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Dr. Peter M. Gigliotti
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TwinsTriplets

From left, Tiffany, Lindsay and Katie Doughty; Brooke and Lauren Hermann; and Kevin and Kane Brookens

Familiar, identical even, faces seen around campus

By Sarah Eckard
Graduate assistant, Office of University Communications & Marketing

Walking across Shippensburg University’s campus may result in seeing a lot of familiar faces, actually, a lot of identical faces.

The university this year has what may be an unusually high number of students who are twins or triplets. According to university data, the university has one set of triplets, two members of another set of triplets and at least 10 sets of twins.

Even though this high number may seem to make births of multiples common, they aren’t. Twin births happen only 32.2 times per 1,000 births. Births of triplets, or more multiple siblings, happen only 150 times for every 100,000 births. Pennsylvania had a rate of 3.4 percent twin births and 0.1 percent triplet or higher multiple births in 2007.

Among those continuing their education at Shippensburg are first-year triplets Katie, Tiffany and Lindsay Doughty of Strasburg.

Doughtys

The Doughtys move onto campus in August.

The three sisters always knew they wanted to experience college together and decided to follow their older sister, Jamie, a member of the Class of 2010, and chose Shippensburg.

“We all decided we wanted to go together because they say college is the best years of your life and we wanted to experience it together. Growing up we have always been there for each other, so why should that be any different now,” says Katie.

The sisters, although living in the same building, have different rooms and different majors. Even though they have only a few classes in common, there is some competition brewing. “Of course we’re competitive over grades,” the sisters say in unison, but quickly clarify it’s a healthy rivalry.

Not all triplets have the competitive gene. First-year students Lauren and Brooke Herrmann of Hampstead, Md., agree they are not competitive toward each other. Lauren, however, has no problem competing against their triplet brother, Brad who attends York College, when it comes to sports or grades.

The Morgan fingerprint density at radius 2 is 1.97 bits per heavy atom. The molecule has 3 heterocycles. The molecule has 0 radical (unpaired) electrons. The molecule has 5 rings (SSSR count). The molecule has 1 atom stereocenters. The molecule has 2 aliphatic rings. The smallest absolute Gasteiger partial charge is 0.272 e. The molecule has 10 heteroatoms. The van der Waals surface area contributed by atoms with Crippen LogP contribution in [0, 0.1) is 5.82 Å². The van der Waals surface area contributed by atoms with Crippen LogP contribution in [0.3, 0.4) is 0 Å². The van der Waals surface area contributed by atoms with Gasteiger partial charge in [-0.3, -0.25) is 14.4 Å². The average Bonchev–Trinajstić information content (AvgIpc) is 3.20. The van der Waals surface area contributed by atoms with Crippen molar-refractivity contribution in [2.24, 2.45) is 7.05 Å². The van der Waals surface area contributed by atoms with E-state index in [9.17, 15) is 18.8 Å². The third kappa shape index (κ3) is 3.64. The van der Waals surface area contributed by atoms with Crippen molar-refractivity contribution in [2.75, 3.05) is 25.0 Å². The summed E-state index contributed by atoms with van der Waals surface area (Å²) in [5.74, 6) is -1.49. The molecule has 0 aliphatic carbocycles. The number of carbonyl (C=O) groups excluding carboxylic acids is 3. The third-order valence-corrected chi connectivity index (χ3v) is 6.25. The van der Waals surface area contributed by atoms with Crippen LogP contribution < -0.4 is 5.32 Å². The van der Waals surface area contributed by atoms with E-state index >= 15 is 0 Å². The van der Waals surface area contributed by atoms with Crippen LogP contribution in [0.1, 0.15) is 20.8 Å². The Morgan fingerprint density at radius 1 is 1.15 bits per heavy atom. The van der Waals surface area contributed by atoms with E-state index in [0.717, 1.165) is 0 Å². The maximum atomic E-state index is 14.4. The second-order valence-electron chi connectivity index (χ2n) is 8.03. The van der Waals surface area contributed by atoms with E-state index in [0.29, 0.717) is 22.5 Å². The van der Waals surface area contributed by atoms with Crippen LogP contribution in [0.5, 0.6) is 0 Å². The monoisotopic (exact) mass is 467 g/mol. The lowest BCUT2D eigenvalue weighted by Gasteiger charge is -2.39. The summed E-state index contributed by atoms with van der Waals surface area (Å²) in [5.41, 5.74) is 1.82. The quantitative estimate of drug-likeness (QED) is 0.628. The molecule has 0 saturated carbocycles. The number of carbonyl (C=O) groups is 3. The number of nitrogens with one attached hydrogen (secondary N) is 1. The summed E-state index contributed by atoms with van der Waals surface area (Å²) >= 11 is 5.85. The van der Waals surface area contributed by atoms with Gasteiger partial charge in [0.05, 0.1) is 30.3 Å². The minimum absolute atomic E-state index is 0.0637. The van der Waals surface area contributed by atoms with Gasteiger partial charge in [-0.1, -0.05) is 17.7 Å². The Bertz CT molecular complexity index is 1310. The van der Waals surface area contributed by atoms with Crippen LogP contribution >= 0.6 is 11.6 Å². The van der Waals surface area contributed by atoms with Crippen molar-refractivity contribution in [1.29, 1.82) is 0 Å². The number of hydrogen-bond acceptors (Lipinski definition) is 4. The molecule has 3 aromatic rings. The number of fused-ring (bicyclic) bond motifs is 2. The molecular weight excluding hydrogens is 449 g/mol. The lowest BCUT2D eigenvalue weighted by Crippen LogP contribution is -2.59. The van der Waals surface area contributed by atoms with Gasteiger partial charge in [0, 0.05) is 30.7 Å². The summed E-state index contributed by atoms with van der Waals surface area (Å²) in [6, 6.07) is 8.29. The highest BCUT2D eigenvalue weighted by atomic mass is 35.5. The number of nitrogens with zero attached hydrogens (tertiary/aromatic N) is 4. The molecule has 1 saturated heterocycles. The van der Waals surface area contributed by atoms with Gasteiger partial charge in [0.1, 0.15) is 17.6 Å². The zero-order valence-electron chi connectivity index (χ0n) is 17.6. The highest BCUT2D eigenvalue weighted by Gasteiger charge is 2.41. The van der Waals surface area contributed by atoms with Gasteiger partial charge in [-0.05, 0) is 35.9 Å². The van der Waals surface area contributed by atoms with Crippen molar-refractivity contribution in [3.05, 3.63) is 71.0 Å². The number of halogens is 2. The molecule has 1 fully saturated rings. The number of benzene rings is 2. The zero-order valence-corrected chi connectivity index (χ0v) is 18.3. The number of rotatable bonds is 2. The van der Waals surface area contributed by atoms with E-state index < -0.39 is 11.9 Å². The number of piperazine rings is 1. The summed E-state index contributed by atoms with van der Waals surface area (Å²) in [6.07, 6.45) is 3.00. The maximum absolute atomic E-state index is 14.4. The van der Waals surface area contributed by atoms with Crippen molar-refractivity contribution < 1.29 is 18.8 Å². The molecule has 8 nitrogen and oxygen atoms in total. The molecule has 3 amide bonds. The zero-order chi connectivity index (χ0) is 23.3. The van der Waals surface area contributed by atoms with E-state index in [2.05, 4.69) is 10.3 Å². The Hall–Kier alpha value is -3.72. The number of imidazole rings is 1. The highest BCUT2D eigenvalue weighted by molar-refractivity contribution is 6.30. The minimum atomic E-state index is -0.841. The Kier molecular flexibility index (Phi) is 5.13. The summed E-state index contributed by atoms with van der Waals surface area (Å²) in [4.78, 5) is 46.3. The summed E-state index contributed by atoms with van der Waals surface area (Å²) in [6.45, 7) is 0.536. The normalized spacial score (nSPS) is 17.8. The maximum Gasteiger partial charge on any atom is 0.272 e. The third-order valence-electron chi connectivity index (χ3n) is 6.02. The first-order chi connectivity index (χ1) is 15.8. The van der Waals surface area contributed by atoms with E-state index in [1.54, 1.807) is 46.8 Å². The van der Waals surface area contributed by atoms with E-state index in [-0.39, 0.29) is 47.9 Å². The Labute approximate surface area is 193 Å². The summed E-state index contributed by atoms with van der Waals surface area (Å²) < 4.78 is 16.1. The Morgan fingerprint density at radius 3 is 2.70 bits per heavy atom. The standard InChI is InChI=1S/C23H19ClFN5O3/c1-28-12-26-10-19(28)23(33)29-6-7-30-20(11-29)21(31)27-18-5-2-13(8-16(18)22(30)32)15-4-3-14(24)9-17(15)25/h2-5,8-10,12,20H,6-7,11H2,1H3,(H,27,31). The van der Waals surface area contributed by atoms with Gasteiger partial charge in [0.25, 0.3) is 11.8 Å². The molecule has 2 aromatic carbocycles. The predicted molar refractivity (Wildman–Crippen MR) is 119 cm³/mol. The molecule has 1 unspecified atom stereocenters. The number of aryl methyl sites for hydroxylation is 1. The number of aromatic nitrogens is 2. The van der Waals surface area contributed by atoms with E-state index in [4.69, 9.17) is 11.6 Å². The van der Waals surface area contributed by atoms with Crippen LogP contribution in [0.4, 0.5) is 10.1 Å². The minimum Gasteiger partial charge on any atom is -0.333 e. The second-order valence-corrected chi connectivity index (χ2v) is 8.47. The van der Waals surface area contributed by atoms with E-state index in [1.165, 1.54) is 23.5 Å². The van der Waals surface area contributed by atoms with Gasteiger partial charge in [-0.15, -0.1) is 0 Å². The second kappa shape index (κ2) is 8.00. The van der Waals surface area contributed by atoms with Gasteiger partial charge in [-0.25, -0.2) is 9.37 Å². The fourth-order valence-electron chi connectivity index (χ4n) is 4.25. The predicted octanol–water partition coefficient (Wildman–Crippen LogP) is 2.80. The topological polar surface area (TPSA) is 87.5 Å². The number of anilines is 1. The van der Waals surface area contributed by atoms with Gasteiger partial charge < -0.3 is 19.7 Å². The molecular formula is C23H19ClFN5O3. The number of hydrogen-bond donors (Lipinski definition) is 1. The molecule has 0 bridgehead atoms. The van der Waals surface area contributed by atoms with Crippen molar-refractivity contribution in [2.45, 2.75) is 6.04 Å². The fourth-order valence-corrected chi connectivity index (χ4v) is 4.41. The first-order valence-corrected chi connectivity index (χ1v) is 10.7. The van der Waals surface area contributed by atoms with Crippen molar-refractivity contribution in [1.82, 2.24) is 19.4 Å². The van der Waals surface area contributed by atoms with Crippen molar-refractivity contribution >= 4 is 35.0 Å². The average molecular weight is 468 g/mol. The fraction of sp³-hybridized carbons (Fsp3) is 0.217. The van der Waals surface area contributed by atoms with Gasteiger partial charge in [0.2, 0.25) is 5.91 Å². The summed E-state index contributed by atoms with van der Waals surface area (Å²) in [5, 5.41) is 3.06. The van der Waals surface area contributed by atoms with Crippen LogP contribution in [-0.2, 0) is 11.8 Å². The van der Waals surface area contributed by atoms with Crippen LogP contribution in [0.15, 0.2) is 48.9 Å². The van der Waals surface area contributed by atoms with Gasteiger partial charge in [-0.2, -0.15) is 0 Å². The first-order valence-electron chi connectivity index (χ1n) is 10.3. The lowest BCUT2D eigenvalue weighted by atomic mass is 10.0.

Lauren and Brooke looked at different colleges, but finally decided on attending Shippensburg together. They share a room in their residence hall, participate in Circle K and want to join a sorority together. Having each other relieves some of the homesickness they may feel because, as Lauren said, “I feel like home when I look at her.”

Junior twins Sarah and Katie Wolford of Halifax, have shared a room together for as long as they can remember. “We have always done everything together, why stop now? We are definitely coming to college together,” said Katie.

Although some of the twins and triplets wanted to attend the same college or university, others made the decision on where to attend separate from their sibling.

AmandaDubs Amanda Dubs EmilyDubs Emily Dubs

Seniors Emily and Amanda Dubs of Dover, didn’t make that decision together, According to Emily, “My sister and I definitely didn’t both plan on coming here. I chose it for education and track. She runs track as well, and saw they had a good accounting program, so that’s why she came.” Their decisions may be why their younger sister, Erin, chose Shippensburg and is a member of the Class of 2014.

First-year student Kane Brookens of Fayetteville, didn’t let his twin, Kevin, influence his college decision either. “My brother didn’t play a role in my decision. I went where I wanted to go, but we both happened to choose the same place.”

Others at Shippensburg agree having a multiple sibling involved in their educational experience was one of the best decisions that could have made. According to new student Noelia Washington of Lancaster,  “You have extra support, and you know you are not alone in your new life.”

Kane agrees. “There is always someone to hang out with, eat lunch with, talk to, or study with. I also get to make new friends through him and meet new people.”

There can, however, be some downsides to have a sibling on campus as many agree it can get frustrating when they are confused for their twin or triplet.

According to senior Jonathan Keefer of Greencastle, says, “There is always someone who knows what is going on at Shippensburg, and can call you out on your mistakes easily.”

They do generally agree that attending Shippensburg with their twin or triplet has been a rewarding and fun experience. “Who wouldn’t want to go to school with their best friends?” said Tiffany Doughty.

Jetts
First-year students Megan and Brittany Jett 
Kirklands
Sophomores Wes and Will Kirkland